The book of


Chapter 37:23-35

Study 64

  • Gen 37:23-28 23 So it came to pass, when Joseph had come to his brothers, that they stripped Joseph of his tunic, the tunic of many colors that was on him. 24 Then they took him and cast him into a pit. And the pit was empty; there was no water in it. 25 And they sat down to eat a meal. Then they lifted their eyes and looked, and there was a company of Ishmaelites, coming from Gilead with their camels, bearing spices, balm, and myrrh, on their way to carry them down to Egypt. 26 So Judah said to his brothers, "What profit is there if we kill our brother and conceal his blood? 27 "Come and let us sell him to the Ishmaelites, and let not our hand be upon him, for he is our brother and our flesh." And his brothers listened. 28 Then Midianite traders passed by; so the brothers pulled Joseph up and lifted him out of the pit, and sold him to the Ishmaelites for twenty shekels of silver. And they took Joseph to Egypt.

  • Last week we ended with Joseph coming to his brothers because his father, Israel wanted Joseph to check on them. As we ended there was a discussion between his brothers whether they should kill Joseph or not, and Reuben, the oldest, said not to kill him but rather throw him in a pit, which we see they did starting this week.
    But even though they put him in the pit, they still had plans of killing Joseph.
    But then another brother, Judah spoke up and said not to kill him, but rather sell him as a slave to the Ishmaelites.

    The Ishmaelites where the descendants of Ishmael, who was Abraham's first son born through Hagar, Sarah's handmaid. Go back to chapter 16 if you don't remember this.

    Joseph's brothers obviously didn't care for Joseph, because they wanted to kill him. After they threw him in the pit, they sat down and had lunch. Probably taunting Joseph at this time with their food and water. But little did they know that in the years to come they would be repaid for their evil against their brother. They will be in hunger and thirsting just as Joseph was here and they will have to come to Joseph for food.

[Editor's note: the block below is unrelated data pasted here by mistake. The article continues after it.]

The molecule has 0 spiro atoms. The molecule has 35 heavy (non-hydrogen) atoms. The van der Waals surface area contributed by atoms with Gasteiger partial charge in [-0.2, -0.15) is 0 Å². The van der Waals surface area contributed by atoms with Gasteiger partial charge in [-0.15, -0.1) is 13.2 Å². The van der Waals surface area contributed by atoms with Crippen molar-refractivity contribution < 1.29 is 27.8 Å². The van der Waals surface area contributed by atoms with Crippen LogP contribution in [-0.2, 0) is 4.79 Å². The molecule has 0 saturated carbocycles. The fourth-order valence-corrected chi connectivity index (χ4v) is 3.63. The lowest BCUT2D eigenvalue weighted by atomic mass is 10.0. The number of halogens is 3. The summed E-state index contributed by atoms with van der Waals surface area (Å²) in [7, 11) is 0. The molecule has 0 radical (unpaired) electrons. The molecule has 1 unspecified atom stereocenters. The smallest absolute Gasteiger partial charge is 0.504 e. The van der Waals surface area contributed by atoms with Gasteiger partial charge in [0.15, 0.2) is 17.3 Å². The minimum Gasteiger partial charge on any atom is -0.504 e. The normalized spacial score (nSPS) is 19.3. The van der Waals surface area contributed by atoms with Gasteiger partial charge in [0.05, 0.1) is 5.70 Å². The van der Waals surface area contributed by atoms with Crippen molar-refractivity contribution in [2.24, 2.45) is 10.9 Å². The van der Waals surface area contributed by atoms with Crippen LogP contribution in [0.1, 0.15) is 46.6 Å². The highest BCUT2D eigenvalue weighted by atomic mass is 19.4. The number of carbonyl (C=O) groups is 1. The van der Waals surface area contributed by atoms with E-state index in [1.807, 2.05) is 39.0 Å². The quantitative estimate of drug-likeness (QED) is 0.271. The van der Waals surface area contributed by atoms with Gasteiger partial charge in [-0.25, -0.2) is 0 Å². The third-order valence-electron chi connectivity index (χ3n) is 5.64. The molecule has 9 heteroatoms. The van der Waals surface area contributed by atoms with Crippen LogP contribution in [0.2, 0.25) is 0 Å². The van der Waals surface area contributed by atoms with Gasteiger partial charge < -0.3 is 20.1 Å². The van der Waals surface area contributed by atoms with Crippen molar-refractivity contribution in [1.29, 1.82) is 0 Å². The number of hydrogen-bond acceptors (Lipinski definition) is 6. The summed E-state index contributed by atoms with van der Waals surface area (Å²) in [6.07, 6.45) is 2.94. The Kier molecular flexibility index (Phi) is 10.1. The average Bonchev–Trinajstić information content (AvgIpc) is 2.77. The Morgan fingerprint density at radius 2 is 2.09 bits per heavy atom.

So they sold Joseph for 20 shekels of silver, which was about seven dollars, but little did they know they were not selling Joseph to the Ishmaelites, but rather they were selling him to God. Remember at this time Joseph was around 17-18 years old, and according to God's command.

  • Lev 27:1-5 (NLT) 1 The LORD said to Moses, 2 "Give the following instructions to the Israelites: If you make a special vow to dedicate someone to the LORD by paying the value of that person, 3 here is the scale of values to be used. A man between the ages of twenty and sixty is valued at fifty pieces of silver; 4 a woman of that age is valued at thirty pieces of silver. 5 A boy between five and twenty is valued at twenty pieces of silver; a girl of that age is valued at ten pieces of silver.

  • Gen 37:2a This is the history of Jacob. Joseph, being seventeen years old, was feeding the flock with his brothers.

  • If a vow was made to dedicate someone to the Lord then for a boy between 5-20 years of age, an offering of twenty shekels was given.
    So his brothers were in a sense dedicating Joseph to the Lord, although that's not what they had in mind. But the Lord had His hands on Joseph's life, as we will continue to see.